After the war, America was populating, and spreading west, and Virginia began dividing the Kentucky District into smaller chunks. As these chunks were broken up, some of them got names of locals/americans such as Lincoln (after revolutionary war General Benjamin Lincoln) Madison (after Virginia’s native son, James Madison), and Jefferson after Sally Hemming’s sugar-daddy. Other counties were named after French heroes, like Fayette, it’s name coming from famous French general, LaFayette. His full title, if you’re interested, was Marie-Joseph Paul Yves Roch Gilbert du Motier de La Fayette.
Anyway, another county at the time, was named after the royal dynasty that held power in France (as well as several other nations at the time, and current day Spain and Luxembourg): The House of Bourbon.
This process of dividing into smaller and smaller parts as the U.S. kept literally fucking our way to manifest destiny, lead to “Old Bourbon” County getting split into many different pieces, one of them to this day is still known as Bourbon County, KY.
Immediately after people moved into these counties and harvested their first crop of corn, they started distilling excess crop into whiskey. Bourbon County had a port on the Ohio River, and was probably shipping Bourbon County Whiskey down to New Orleans as soon as possible. Regardless of what county it came from, over time the distinct flavor of the corn whiskey getting shipped from “Old Bourbon”, likely caused the spirit to become known as Bourbon Whiskey. Simple as that. No single person invented it. No one picked the name. It was colloquial and that’s just the way it is.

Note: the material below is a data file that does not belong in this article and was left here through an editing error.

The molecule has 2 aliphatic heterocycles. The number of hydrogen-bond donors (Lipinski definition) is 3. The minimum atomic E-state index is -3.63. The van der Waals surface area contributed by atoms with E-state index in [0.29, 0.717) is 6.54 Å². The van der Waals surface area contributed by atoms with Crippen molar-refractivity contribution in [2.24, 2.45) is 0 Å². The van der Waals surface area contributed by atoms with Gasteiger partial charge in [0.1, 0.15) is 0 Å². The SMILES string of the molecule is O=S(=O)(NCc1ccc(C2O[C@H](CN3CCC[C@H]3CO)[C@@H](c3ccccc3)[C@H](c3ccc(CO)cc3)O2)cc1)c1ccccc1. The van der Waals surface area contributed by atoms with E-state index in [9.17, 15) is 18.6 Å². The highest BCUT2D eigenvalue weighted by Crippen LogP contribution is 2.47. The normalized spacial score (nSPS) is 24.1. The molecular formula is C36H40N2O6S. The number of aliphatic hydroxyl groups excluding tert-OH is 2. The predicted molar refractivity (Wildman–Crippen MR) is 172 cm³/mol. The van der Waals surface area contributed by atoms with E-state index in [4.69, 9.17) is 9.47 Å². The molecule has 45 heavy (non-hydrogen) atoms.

All you really need to know is that it’s tasty and you’re going to drink it.
I covered the definition of bourbon last season, but as a quick refresher, to be called bourbon, a whiskey must be:
- made in the United States.
- fermented from at least 51% corn.
- distilled to no more than 80% abv.
- barrel aged at no more than 62.5% abv.
- aged in a new charred oak barrel. (that word, “new”, is important. It means that a barrel can only be used to make bourbon once, after that, any product made in it cannot be called bourbon. For this reason, other whisk(e)y makers, such as those in Scotland, will often purchase bourbon barrels to age their whiskies).
- Any bourbon that has been aged more than two years, and is unmixed with any colorings or flavorings, may be called StraightBourbon.
HOW TO DRINK BOURBON
Due to the fact that bourbon is made in freshly charred oak barrels, it benefits from lots of sweetness imparted by the caramelized sugars in the wood. For this reason, bourbon can be exceptionally smooth to drink, especially in the case of a brand like Maker’s Mark, which uses soft winter wheat as it’s secondary grain. Other grains, like rye, make for a slightly spicier bourbon. Don’t confuse Rye Whiskey for Bourbon. They’re both delicious, but they are not the same thing.
Bourbons are very good by themselves (Neat).
They can be enjoyed over ice (On the Rocks).
Or chilled with ice and then strained of ice before drinking (Up).
Bourbon is far less ritualistic when compared to scotch whisky. Mix it however you wish. You can pour soda on it if you want. It doesn’t make you a terrible person.
Though people may mistake you for a college freshman.
…I actually don’t know that there is one this time around. I think it might just be bourbon.
Chinese Take-Out. Or Japanese, or whatever. Same thing.